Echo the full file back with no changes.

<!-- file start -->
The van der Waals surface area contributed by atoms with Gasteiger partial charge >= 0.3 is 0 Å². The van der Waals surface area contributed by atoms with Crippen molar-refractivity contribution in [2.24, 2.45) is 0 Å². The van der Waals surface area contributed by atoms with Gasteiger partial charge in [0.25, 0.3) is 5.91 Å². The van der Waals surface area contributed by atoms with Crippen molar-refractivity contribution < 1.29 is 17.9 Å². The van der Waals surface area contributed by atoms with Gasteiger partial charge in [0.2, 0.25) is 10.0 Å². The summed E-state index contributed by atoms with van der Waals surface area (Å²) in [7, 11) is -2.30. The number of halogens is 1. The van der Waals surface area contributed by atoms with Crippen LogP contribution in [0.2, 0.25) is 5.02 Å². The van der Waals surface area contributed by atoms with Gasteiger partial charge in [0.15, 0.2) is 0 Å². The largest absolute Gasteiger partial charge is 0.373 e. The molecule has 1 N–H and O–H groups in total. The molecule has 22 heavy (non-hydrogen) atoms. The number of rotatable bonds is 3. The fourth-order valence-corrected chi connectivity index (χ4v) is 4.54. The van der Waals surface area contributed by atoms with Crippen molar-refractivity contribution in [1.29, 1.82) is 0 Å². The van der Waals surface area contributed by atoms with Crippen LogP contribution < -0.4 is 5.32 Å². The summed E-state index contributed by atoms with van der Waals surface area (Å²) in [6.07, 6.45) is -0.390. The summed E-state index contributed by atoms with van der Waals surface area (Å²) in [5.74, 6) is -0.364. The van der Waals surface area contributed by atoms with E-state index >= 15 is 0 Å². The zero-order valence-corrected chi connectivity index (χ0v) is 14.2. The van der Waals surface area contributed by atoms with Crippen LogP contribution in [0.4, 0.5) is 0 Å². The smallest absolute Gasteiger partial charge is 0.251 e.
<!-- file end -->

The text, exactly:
The van der Waals surface area contributed by atoms with Gasteiger partial charge >= 0.3 is 0 Å². The van der Waals surface area contributed by atoms with Crippen molar-refractivity contribution in [2.24, 2.45) is 0 Å². The van der Waals surface area contributed by atoms with Gasteiger partial charge in [0.25, 0.3) is 5.91 Å². The van der Waals surface area contributed by atoms with Crippen molar-refractivity contribution < 1.29 is 17.9 Å². The van der Waals surface area contributed by atoms with Gasteiger partial charge in [0.2, 0.25) is 10.0 Å². The summed E-state index contributed by atoms with van der Waals surface area (Å²) in [7, 11) is -2.30. The number of halogens is 1. The van der Waals surface area contributed by atoms with Crippen LogP contribution in [0.2, 0.25) is 5.02 Å². The van der Waals surface area contributed by atoms with Gasteiger partial charge in [0.15, 0.2) is 0 Å². The largest absolute Gasteiger partial charge is 0.373 e. The molecule has 1 N–H and O–H groups in total. The molecule has 22 heavy (non-hydrogen) atoms. The number of rotatable bonds is 3. The fourth-order valence-corrected chi connectivity index (χ4v) is 4.54. The van der Waals surface area contributed by atoms with Crippen molar-refractivity contribution in [1.29, 1.82) is 0 Å². The van der Waals surface area contributed by atoms with Crippen LogP contribution < -0.4 is 5.32 Å². The summed E-state index contributed by atoms with van der Waals surface area (Å²) in [6.07, 6.45) is -0.390. The summed E-state index contributed by atoms with van der Waals surface area (Å²) in [5.74, 6) is -0.364. The van der Waals surface area contributed by atoms with E-state index >= 15 is 0 Å². The zero-order valence-corrected chi connectivity index (χ0v) is 14.2. The van der Waals surface area contributed by atoms with Crippen LogP contribution in [0.4, 0.5) is 0 Å². The smallest absolute Gasteiger partial charge is 0.251 e.